Dan, it’s not all women’s job to personally thank you every time you’re a good ally. If you’re doing the right thing and upset for not getting credit or can’t handle it when women talk openly about all of the men who are not doing the right thing, you’re allying wrong. You may very well belong to groups that face oppression and I strive to work in solidarity to end any oppression you face. But this piece is about gender. So the oppression you face in other groups isn’t relevant here if you are a cis-man. People with privilege should… Read more »

Menacing?! Hahahahahaha


Brilliant writing gets to the core of the issue. Profoundly well said. Hats off to the author.


Amazing work. Thank you for writing this!

This essay said everything I’ve ever wanted–and tried–to say. Thank you for writing this.


Just call the cops. They get paid to arrest people, not me. I have no legal authority to shoot anybody. Especially not over accusations as vague as these.


Go to the police with crime reports. They are legally allowed to arrest people and they have guns to defend themselves if the perpetrators get violent. Vigilante actions will only lead to violence and possibly legal ramifications for intervening.

Very much enjoyed this article and rammed the point home. In my line of work, in a small town where everyone knows each other and businesses rely on work from other businesses, there is a distinct problem that I find hard to deal with and it is this: There are a handful of “men about town”, so called “professionals” who exhibit reprehensible behaviour towards female professionals because they can get away with it. Revolting creatures who greet women at networking events and meetings by thinking its acceptable to give them innappropriate kisses and bear hugs, and spend the rest of… Read more »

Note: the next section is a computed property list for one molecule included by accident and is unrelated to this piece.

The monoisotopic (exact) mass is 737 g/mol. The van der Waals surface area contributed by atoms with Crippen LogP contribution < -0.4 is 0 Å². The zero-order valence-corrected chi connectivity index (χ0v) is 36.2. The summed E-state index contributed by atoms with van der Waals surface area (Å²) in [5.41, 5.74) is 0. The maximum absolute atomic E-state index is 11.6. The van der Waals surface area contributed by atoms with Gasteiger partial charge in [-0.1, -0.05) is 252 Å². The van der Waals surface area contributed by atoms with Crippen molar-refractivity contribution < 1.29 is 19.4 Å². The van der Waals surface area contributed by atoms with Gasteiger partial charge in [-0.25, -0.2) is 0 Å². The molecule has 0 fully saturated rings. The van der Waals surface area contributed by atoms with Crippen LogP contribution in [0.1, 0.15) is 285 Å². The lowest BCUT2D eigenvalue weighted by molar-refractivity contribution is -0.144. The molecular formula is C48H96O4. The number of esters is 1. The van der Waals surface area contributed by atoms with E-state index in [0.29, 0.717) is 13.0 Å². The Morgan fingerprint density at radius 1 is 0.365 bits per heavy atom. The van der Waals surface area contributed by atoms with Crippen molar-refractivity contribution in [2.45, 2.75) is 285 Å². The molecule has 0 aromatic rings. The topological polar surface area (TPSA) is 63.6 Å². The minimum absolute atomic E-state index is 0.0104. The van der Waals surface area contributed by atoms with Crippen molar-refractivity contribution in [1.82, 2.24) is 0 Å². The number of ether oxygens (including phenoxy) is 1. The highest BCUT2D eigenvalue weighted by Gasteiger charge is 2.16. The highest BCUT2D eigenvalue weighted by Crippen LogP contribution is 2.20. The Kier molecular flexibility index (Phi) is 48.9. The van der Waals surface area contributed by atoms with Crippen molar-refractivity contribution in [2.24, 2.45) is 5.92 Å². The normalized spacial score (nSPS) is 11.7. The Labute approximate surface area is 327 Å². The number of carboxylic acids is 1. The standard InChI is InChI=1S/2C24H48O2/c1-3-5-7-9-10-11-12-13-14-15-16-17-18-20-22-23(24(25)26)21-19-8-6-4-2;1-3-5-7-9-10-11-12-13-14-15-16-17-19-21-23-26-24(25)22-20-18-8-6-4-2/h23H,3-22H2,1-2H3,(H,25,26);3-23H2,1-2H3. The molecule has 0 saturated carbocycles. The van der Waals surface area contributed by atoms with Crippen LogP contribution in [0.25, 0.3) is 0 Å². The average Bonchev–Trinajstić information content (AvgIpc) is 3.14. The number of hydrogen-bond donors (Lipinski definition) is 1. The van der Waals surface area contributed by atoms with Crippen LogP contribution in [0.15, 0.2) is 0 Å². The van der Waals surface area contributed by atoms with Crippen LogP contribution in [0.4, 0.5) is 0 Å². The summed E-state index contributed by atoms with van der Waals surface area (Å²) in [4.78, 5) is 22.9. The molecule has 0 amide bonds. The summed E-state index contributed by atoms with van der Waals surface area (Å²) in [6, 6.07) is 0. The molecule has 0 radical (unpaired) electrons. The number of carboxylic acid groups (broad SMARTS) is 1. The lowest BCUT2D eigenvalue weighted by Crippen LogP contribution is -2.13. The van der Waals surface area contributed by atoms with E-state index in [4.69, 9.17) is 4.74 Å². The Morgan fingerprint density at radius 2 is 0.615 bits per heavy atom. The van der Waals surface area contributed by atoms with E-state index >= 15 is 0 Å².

I don’t think you should put your career at risk by confronting them publicly. One thing you could do is maybe send an anonymous complaint letter to their company’s HR department? Write an open letter and send it to the local paper or trade organization? In addition, if you know any of these women personally you could possibly sympathize with them about how you think these particular men are jerks.

Junior Law
We see this issue in Law, as well. Whether it be female associates or secretaries, and it is very hard for people to stand up to individuals who have power over them. The issue is also raised in a fact scenario in our legal training classes – fortunately for us, we have anonymous agencies with which we can file complaints and who will attempt to deal with these issues for you. However, I have often wondered what would happen if you actually stood up and said something about it – whatever “it” happened to be at that time. My guess… Read more »